Correlation between white blood cell count and metabolic syndrome in adolescence

Chang Hsun Hsieh, Dee Pei, Shi Wen Kuo, Cheng Yu Chen, Shih Li Tsai, Chun Lung Lai, Chien Hsing Lee, Chung Ze Wu, Yi Jen Hung, Ming Chen Hsieh

Research output: Contribution to journalArticlepeer-review

20 Citations (Scopus)


Background: Metabolic syndrome (MetS) is associated with increased risk for diabetes and coronary heart disease. Data suggest that MetS starts even in children. Thus, it is important to understand the role of MetS and the risks related to it. Furthermore, white blood cell count (WBCC) is available in routine examination and it has been proved to be related to risks of MetS. Methods: A total of 1657 subjects aged 14-19 years were enrolled, with normal WBCC (≤10 × 109 cells/L). The subjects were divided into four quartiles according to WBCC (WBCC1-4, from the lowest to highest WBCC) in both genders. Results: The female subjects had significantly lower systolic blood pressure, fasting plasma glucose (FPG), triglyceride (TG), body mass index (BMI) and higher high-density lipoprotein-cholesterol (HDL-C) than the male subjects. When comparing the risks of the quartiles of WBCC, WBCC4 had significant higher BMI than WBCC1 and WBCC2 in both genders; and lower HDL-C than WBCC3 in male subjects. On multiple regression WBCC was positively related with BMI and TG and negatively related to HDL-C in male subjects. In female subjects only BMI was positively correlated with WBCC. Subjects with MetS did not have significant higher WBCC than those without MetS. Conclusions: In adolescents with normal WBCC, BMI is significantly related to the levels of WBCC and is the earliest component of MetS to be noted in adolescents. Elevated TG and decreased HDL-C could also be important markers for future risk factors only in male subjects.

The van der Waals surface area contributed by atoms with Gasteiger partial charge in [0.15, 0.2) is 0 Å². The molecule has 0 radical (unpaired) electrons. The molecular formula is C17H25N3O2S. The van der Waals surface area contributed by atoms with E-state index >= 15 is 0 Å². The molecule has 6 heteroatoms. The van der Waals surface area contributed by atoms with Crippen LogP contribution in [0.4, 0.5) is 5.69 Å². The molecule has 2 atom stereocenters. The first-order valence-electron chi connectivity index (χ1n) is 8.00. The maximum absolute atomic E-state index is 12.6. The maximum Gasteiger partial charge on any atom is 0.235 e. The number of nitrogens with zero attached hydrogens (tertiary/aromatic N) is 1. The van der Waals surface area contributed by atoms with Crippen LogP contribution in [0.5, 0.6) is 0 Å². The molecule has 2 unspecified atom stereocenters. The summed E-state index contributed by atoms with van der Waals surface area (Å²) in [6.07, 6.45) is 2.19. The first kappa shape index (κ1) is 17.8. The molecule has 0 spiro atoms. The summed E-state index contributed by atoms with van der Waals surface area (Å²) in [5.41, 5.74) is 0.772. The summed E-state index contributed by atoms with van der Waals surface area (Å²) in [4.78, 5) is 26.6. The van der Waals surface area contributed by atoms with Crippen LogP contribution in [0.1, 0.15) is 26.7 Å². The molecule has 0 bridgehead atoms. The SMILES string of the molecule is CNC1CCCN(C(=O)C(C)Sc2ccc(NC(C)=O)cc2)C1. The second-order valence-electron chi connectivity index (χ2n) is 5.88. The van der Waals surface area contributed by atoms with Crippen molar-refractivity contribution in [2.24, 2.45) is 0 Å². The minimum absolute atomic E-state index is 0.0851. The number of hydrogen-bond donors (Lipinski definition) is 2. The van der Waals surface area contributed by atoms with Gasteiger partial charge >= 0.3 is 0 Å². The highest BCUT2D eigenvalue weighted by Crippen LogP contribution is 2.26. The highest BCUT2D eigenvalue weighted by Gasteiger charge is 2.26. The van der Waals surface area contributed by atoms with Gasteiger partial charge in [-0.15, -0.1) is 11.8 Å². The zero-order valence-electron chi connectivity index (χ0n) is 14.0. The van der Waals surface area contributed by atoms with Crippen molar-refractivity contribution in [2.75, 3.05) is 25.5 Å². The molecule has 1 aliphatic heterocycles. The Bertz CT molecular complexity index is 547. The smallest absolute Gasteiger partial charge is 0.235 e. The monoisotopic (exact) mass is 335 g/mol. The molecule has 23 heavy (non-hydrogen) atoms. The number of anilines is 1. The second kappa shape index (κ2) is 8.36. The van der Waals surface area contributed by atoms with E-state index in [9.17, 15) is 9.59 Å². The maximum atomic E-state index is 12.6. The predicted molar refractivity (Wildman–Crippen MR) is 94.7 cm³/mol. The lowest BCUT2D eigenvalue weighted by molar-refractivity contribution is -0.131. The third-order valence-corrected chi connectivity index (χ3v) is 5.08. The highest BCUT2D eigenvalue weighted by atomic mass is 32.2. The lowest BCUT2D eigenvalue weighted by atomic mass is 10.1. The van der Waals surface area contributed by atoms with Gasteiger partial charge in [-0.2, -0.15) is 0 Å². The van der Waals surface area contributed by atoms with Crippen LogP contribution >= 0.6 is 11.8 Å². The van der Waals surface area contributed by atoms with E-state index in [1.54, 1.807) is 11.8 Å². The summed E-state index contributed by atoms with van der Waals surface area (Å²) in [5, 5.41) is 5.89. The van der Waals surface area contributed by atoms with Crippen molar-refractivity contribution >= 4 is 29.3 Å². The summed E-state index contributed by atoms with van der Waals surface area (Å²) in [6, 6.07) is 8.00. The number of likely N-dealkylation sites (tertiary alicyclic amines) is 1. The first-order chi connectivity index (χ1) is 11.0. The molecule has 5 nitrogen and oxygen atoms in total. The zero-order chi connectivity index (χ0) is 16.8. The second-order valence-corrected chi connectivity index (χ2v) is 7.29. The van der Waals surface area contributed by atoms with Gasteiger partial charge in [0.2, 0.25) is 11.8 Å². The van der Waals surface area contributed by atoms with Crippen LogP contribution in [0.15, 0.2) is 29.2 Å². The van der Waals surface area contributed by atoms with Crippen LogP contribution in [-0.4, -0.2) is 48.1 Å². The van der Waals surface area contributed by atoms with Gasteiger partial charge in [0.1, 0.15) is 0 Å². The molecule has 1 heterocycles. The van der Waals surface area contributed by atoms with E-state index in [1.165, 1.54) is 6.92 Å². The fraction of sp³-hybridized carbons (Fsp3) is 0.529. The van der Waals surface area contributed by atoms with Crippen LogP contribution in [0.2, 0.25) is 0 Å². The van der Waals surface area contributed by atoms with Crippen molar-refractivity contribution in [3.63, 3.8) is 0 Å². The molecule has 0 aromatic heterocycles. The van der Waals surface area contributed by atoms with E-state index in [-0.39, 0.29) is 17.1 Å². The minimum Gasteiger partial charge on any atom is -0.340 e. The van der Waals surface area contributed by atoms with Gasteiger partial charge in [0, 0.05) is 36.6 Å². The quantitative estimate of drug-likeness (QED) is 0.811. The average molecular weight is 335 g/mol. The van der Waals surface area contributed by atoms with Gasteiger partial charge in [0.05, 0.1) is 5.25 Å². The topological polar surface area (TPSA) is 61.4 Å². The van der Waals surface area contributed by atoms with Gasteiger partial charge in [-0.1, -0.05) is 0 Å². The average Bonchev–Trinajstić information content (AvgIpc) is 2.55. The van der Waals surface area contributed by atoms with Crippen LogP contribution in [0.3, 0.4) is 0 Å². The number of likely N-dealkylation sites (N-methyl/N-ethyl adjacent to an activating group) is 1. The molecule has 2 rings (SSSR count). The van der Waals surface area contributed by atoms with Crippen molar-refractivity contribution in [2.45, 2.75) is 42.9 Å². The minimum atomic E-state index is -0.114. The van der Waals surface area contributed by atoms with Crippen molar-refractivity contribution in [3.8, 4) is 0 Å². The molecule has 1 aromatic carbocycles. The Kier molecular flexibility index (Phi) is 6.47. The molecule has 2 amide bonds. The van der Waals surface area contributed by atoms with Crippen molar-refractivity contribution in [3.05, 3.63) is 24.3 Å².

Original languageEnglish
Pages (from-to)827-832
Number of pages6
JournalPediatrics International
Issue number6
Publication statusPublished - Dec 2007
Externally publishedYes


  • Adolescence
  • Metabolic syndrome
  • Obesity
  • White blood cell count

ASJC Scopus subject areas

  • Pediatrics, Perinatology, and Child Health


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